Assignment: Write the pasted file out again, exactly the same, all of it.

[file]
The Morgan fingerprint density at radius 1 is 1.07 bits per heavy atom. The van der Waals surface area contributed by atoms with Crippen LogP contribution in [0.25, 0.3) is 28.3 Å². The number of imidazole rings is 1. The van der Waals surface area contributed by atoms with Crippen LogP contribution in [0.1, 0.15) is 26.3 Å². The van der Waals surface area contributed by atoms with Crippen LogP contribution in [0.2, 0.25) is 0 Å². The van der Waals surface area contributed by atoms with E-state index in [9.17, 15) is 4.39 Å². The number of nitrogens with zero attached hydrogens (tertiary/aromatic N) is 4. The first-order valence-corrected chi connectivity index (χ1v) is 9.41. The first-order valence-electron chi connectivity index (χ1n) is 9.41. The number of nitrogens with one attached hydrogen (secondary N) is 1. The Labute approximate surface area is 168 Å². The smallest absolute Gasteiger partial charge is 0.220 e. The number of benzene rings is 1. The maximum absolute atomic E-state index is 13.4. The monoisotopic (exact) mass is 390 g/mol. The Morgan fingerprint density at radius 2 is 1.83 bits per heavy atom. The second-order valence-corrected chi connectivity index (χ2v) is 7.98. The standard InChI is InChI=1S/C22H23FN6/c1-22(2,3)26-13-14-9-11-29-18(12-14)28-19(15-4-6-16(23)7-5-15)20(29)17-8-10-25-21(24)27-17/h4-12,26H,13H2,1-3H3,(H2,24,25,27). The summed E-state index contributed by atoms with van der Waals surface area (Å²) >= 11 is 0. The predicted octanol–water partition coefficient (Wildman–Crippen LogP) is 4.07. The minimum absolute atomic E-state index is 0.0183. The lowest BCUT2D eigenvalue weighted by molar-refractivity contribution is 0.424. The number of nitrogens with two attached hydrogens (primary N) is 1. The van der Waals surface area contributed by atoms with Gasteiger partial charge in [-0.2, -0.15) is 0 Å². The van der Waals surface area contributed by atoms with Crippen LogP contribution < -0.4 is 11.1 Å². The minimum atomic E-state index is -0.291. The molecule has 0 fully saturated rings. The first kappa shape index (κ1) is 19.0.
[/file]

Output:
The Morgan fingerprint density at radius 1 is 1.07 bits per heavy atom. The van der Waals surface area contributed by atoms with Crippen LogP contribution in [0.25, 0.3) is 28.3 Å². The number of imidazole rings is 1. The van der Waals surface area contributed by atoms with Crippen LogP contribution in [0.1, 0.15) is 26.3 Å². The van der Waals surface area contributed by atoms with Crippen LogP contribution in [0.2, 0.25) is 0 Å². The van der Waals surface area contributed by atoms with E-state index in [9.17, 15) is 4.39 Å². The number of nitrogens with zero attached hydrogens (tertiary/aromatic N) is 4. The first-order valence-corrected chi connectivity index (χ1v) is 9.41. The first-order valence-electron chi connectivity index (χ1n) is 9.41. The number of nitrogens with one attached hydrogen (secondary N) is 1. The Labute approximate surface area is 168 Å². The smallest absolute Gasteiger partial charge is 0.220 e. The number of benzene rings is 1. The maximum absolute atomic E-state index is 13.4. The monoisotopic (exact) mass is 390 g/mol. The Morgan fingerprint density at radius 2 is 1.83 bits per heavy atom. The second-order valence-corrected chi connectivity index (χ2v) is 7.98. The standard InChI is InChI=1S/C22H23FN6/c1-22(2,3)26-13-14-9-11-29-18(12-14)28-19(15-4-6-16(23)7-5-15)20(29)17-8-10-25-21(24)27-17/h4-12,26H,13H2,1-3H3,(H2,24,25,27). The summed E-state index contributed by atoms with van der Waals surface area (Å²) >= 11 is 0. The predicted octanol–water partition coefficient (Wildman–Crippen LogP) is 4.07. The minimum absolute atomic E-state index is 0.0183. The lowest BCUT2D eigenvalue weighted by molar-refractivity contribution is 0.424. The number of nitrogens with two attached hydrogens (primary N) is 1. The van der Waals surface area contributed by atoms with Gasteiger partial charge in [-0.2, -0.15) is 0 Å². The van der Waals surface area contributed by atoms with Crippen LogP contribution < -0.4 is 11.1 Å². The minimum atomic E-state index is -0.291. The molecule has 0 fully saturated rings. The first kappa shape index (κ1) is 19.0.